If you read the front page of this newspaper, you’re probably aware that The Jessamine Journal placed first in the Weekly Class 3 division in the Kentucky Press Association’s annual Excellence in Newspapers competition.
As managing editor, I am pleased that we continue to be among the state’s top three large weeklies.
Much of the thanks goes to the editorial staff. Without their commitment to producing a top-notch product week in and week out, receiving awards from our peers would not be possible. I read a quote by staff writer/page designer Jonathan Kleppinger where he spoke of carrying over a design tradition.
It reminded me of the first column I wrote as editor of this paper. Here is a snippet of that column:
“Tradition can mean many things to different people.
For those of us who are sports fans, tradition might mean the success or failure of our favorite teams.
For those of us in the business world, tradition can mean the bottom line which pads the old wallet.
For a community-based newspaper, tradition should mean its commitment to the community the paper serves.
After interviewing for the editor’s position at The Jessamine Journal in November 2005, I was immediately sold on its tradition of being the community voice of Jessamine County.
A paper should be a voice of its community, but it also should be a leader in its community.
Unlike the larger metropolitan papers, which have a broader focus, a community paper should be designed with the community in mind.”
In my seven-plus years at this paper, we’ve fared well in the annual KPA competition. But winning awards isn’t what it’s all about. It’s not why we are here. Serving the community that we live in is satisfaction enough.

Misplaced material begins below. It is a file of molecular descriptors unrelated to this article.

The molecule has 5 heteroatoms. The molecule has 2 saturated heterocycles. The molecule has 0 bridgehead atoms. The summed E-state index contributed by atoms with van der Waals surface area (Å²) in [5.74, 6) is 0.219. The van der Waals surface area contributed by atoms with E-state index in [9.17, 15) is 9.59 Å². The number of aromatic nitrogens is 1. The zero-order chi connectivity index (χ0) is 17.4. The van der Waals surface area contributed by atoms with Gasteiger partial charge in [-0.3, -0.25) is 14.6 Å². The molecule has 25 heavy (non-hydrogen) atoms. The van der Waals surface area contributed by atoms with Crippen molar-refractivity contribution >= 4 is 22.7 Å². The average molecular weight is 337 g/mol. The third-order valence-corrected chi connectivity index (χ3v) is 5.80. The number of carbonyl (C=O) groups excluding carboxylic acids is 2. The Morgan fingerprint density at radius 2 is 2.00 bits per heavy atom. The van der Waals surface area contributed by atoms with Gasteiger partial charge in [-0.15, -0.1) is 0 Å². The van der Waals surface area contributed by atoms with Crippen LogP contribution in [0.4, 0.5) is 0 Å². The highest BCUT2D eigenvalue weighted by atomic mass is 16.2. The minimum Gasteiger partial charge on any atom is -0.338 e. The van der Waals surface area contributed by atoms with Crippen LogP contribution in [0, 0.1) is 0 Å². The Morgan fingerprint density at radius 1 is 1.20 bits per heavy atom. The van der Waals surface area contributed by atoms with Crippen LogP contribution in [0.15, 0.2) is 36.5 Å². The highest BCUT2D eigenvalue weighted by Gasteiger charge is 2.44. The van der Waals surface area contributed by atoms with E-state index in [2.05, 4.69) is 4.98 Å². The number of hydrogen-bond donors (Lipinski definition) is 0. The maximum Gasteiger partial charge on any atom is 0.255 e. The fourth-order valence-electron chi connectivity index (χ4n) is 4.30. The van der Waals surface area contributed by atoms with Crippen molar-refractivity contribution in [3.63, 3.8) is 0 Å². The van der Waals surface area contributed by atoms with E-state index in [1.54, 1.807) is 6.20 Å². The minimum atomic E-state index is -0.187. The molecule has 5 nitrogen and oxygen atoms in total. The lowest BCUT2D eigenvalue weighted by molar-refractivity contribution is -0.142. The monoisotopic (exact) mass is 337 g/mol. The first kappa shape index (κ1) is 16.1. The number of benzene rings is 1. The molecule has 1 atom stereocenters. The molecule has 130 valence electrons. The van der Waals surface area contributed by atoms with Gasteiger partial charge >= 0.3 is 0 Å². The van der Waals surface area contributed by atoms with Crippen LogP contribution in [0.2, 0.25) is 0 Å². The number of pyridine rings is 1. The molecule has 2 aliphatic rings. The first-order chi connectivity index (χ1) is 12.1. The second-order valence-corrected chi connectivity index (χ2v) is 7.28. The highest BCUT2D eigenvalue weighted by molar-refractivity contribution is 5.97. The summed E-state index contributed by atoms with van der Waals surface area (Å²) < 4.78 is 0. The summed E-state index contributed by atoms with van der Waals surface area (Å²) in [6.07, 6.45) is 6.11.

That, in itself, has multiple meanings.
News — whether it’s an early-morning fire, a game report on the sports page or a feature on someone who has a special talent — must be reported without bias.
In my career, I’ve had run-ins with folks who believe a hometown newspaper should report this or shouldn’t report that.
Unfortunately, not all news is nice, neat and pretty. Sometimes bad things happen and we — your community newspaper — are required to report it in the afore-mentioned unbiased fashion.
I’ll be the first to admit we are a small outfit, and we depend on tips from the community. We are but a small handful of people living in a community of more than 42,000.
I am proud to be the managing editor of this paper. An editor friend of my once asked me, “What is your secret?”
It’s simple. Put people in place who know what they are doing and take care of them, and they will make you look good. This certainly holds true in my tenure as managing editor.
So I end this column with the following: Thank you Jonathan Kleppinger, Jonathan Stark, Kelly McKinney and Benjamin S. Rossi for all your hard work and for helping make this paper among the state’s best.